The former president shared a close friendship with Yazoo City’s own, the late Owen Cooper, who received two major appointments during the Carter Administration.
Like most of the rest of the country, I was saddened to learn over the weekend that former President Jimmy Carter had decided after a prolonged battle with cancer and advancing age to end the fight on his terms and enter hospice care. May God grant him peace and comfort.
Notably, Carter was in 1976 the last Democratic presidential candidate to win a majority in Mississippi and one of only two Democratic presidential nominees to carry the state since Adlai Stevenson II of Illinois carried the state in 1952 and 1956 against Republican Dwight Eisenhower. Carter’s 1976 win was a narrow one, taking only 49.56 percent of the vote but winning all seven pledged Mississippi electors in the Electoral College.
The former president was also a close friend and confidante of the late Owen Cooper of Yazoo City, the driving force behind what would become Mississippi Chemical Company, a farmer-owned nitrogen fertilizer manufacturing company. Cooper was also a pillar of the Southern Baptist Convention (serving as president in 1972) and that group’s domestic outreach arm, the Home Mission Board.
Cooper’s outspoken moderate stance on race went against the white political majority and saw him lead ventures to address domestic U.S. poverty and healthcare disparities along with global hunger challenges in India. In the early 1960s, Cooper was the most influential white member of Mississippi Action for Progress, the entity created to administer the federal Head Start program in the state.
It was Cooper’s national notoriety in agricultural interests and moderate Southern racial initiatives that brought highly successful Georgia peanut farmer and Georgia Baptist Convention leader Jimmy Carter into Cooper’s orbit. Cooper’s backing was a key reason that Carter carried Mississippi’s 1976 presidential election vote.
Carter’s respect for Cooper’s abilities were borne out by two key Carter Administration presidential appointments – first to the powerful President’s Personnel Advisory Committee, which advised Carter on government appointees and then to the Federal Farm Credit Board. One of the highlights of Carter’s genuine friendship with Cooper was the July 1977 visit by the President to Cooper’s Yazoo City home and a nationally televised town hall meeting in the Yazoo City High School gymnasium.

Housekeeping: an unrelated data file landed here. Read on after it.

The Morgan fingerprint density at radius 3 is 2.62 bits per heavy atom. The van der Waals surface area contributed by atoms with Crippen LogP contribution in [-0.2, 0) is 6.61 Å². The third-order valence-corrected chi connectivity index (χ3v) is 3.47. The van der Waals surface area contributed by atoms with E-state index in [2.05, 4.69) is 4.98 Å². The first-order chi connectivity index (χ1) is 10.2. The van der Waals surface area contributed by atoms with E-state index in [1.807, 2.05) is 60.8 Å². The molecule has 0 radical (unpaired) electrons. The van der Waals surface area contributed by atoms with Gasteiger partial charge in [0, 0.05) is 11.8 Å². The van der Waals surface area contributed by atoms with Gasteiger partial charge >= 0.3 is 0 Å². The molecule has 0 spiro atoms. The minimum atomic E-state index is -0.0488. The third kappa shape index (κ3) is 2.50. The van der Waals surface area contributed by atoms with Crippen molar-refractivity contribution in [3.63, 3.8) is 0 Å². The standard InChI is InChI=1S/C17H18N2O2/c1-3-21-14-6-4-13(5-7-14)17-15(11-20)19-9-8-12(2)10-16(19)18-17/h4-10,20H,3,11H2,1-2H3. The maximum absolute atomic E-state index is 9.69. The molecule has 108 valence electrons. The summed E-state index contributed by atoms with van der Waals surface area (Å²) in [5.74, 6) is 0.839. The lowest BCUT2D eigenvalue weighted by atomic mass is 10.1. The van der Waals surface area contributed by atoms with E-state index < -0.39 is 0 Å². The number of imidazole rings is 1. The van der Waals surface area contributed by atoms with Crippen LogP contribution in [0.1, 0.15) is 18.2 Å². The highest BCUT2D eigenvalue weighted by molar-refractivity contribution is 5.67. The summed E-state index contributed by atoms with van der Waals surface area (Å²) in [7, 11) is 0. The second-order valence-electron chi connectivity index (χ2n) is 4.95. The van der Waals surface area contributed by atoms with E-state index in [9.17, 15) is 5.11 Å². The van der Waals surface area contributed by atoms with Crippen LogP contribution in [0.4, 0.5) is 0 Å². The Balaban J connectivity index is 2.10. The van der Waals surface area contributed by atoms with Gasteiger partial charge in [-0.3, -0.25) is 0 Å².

Yet in Yazoo County in 1976, President Gerald Ford took 50.23 percent of the vote to Carter’s 47.85 percent with the remaining two percent and change going to minor party candidates in the race.
The Carter presidency is best known for the accomplishments of the Camp David Accords between Egypt and Israel that Carter brokered between Anwar Sadat and Menachem Begin that brought progress on the path to peace in the Middle East. The work would eventually earn the 39th President the Nobel Peace Prize.
But the Carter Administration also struggled mightily with the Iranian Hostage Crisis, scandals involving his Office of Management and Budget director Bert Lance and his late brother, Billy Carter, and a national economy that draws comparison to issues confounding the nation today – high inflation, rising interest rates, and the added malady of high unemployment.
Carter’s re-election bid was a political disaster as Republican Ronald Reagan won the 1980 race in a national electoral landslide, including a win in Mississippi by 1.33 percent of the popular vote. But the 1980 race established the GOP dominance of presidential politics in the state that continues today.
One of the best and most meticulously-researched books on Carter and his wife, Rosalynn, is a two-volume biography written by Mississippi State University History professor emeritus E. Stanly Godbold Jr. entitled “Jimmy and Rosalynn Carter: The Georgia Years, 1924 – 1974” and “Jimmy and Rosalynn Carter: Power and Human Rights 1976 – 2020” (Oxford University Press).
Godbold’s work reflects the highly productive and influential life that the Carters have led since leaving the White House some 42 years ago. Both his presidential and post-presidential service is worthy of the nation’s respect.
There is a spot on the grounds of MSU’s Colvard Student Union on the Starkville campus where I vividly recall in 1976 Carter posing prior to an appearance on campus in a maroon felt cowboy hat with “MSU” on the front of the hat’s crown – a bemused but patient “let’s get this over with” grin on his face.